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U.S.: French See Attacks As Turning Point In World Affairs

Paris, 12 September 2001 (RFE/RL) -- French officials, analysts, and media commentators are describing yesterday's terrorist attacks in the United States as a turning point in international affairs that will affect the entire developed world.

French President Jacques Chirac cut short a visit to Brittany after hearing the news from New York and Washington. Last night, in a brief television address to the French people, he called the attacks "an appalling tragedy." Chirac said that never before has any country in the world been the target of attacks of such magnitude and violence.

He added: "What has happened in the United States concerns us all."

After consulting with Chirac last night, Prime Minister Lionel Jospin put France on the highest possible alert -- the same caution level that was invoked after terrorist attacks in France itself during the 1990s. Today, soldiers and reinforced police units are patrolling railroad stations, airports, and major arteries in and around Paris and other large cities. In remarks to reporters, Jospin also characterized the attacks in the United States as "unprecedented in their violence and seriousness."

One French commentator today said the gravity of yesterday's terrorist attacks will have important repercussions for French internal political affairs. Speaking on French radio (France Inter), commentator Bernard Guetta said that Chirac and Jospin -- likely opponents in next May's run-off presidential election -- will now have to work more closely together in countering the new terrorist threat to the West.

"Ouest France," the country's second-largest newspaper, writes in an editorial: "The United States is not the only target. We, too, are targeted -- as is Europe and all developed countries."

France's largest daily, "Le Figaro," titles its editorial "The New War." Its author, Jean de Belot, begins: "War -- a terrorist, blind, and suicidal war. A war in the very heart of the dominant empire, in cities symbolic of the system that rules over the world." He goes on: "Total, sophisticated, well-planned war that, in barely a few minutes, demonstrates the mad determination of the enemy and the incredible efficiency of the means at his disposal. At the same time, it attests to the extraordinary fragility of the world's foremost military, technological, and industrial power."

"War" is one of the three words that dominates the French press's extensive coverage of yesterday's events, which in some cases runs up to 15 pages. The other two words are "catastrophe" and "fear."

In the national daily "Liberation," managing editor Jacques Amalric writes in an editorial: "This barbarous folly far surpasses any fictional catastrophes. We've known since the Gulag, since Auschwitz, since Dresden, and Hiroshima, that reality sometimes is worse than the worst imagined scenario.... " He called yesterday's events a "spectacle of murderous and suicidal madness."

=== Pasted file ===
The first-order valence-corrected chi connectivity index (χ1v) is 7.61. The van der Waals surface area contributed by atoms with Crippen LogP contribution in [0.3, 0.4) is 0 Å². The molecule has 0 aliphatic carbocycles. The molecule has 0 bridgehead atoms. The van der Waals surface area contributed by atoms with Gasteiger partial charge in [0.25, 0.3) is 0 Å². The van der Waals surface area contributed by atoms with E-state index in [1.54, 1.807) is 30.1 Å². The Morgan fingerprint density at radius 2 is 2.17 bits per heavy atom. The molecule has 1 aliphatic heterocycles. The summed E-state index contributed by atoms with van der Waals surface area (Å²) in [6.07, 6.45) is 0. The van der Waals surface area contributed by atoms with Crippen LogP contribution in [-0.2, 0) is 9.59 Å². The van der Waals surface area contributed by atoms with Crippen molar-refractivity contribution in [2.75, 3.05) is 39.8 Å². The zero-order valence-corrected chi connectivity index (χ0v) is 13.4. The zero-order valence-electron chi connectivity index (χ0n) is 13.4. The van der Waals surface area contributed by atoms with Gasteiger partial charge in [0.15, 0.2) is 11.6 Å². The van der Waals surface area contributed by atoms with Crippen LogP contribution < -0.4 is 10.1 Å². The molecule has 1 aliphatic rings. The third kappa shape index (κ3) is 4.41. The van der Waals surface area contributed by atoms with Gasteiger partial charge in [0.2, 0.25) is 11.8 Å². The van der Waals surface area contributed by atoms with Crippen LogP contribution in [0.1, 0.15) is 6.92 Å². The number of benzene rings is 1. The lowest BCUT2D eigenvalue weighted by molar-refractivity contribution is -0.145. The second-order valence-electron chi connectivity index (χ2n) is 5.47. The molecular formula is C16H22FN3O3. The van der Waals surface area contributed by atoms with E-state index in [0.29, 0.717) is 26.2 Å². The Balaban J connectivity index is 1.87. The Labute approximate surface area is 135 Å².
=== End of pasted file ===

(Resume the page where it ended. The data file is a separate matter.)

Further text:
The mass-circulation "Parisien" daily superimposes the phrase "The World Is Afraid" over a color photograph of an exploding World Trade Center tower. Inside, the paper headlines pages two and three: "The Terrorists Humiliate America." Equally apocalyptic, the newspaper "Nice-Matin" writes of the "Twilight of Civilization." In both papers, and in several others, fear of future attacks is the overriding consideration.

The financial daily "Tribune" writes that, after yesterday, "everything has now changed" in the world. Its rival, "Les Echos," calls the events the first truly "international" terrorist attacks. In a commentary signed by Nicolas Beytout and entitled "The New International Disorder," the paper concludes: "George Bush, Senior, spoke of 'a new international order' at the end of the [1991] Gulf War. His son [U.S. President George W. Bush] today must face the challenge, along with all his allies, of the emergence of a new international disorder."

Several papers and media commentators underline the failure of U.S. security agencies to prevent yesterday's attacks. In a typical commentary, the mass-circulation "France-Soir" writes of "the bankruptcy of U.S. intelligence." The paper asks: "How could an operation of this scale, which needed months of preparation and training, [have] taken place without alerting any of the 13 agencies that make up the U.S. secret services [including the CIA, FBI, National Security Agency and military intelligence agencies], or those of its allies, to the danger?"

But if there was criticism of U.S. intelligence capabilities in the French media, there was little, if any, of its characteristic anti-Americanism. Interviewed on Radio France International today, French U.S.-affairs analyst Nicole Basharan explained this by saying: "In times of crisis, anti-Americanism is a luxury the French cannot afford."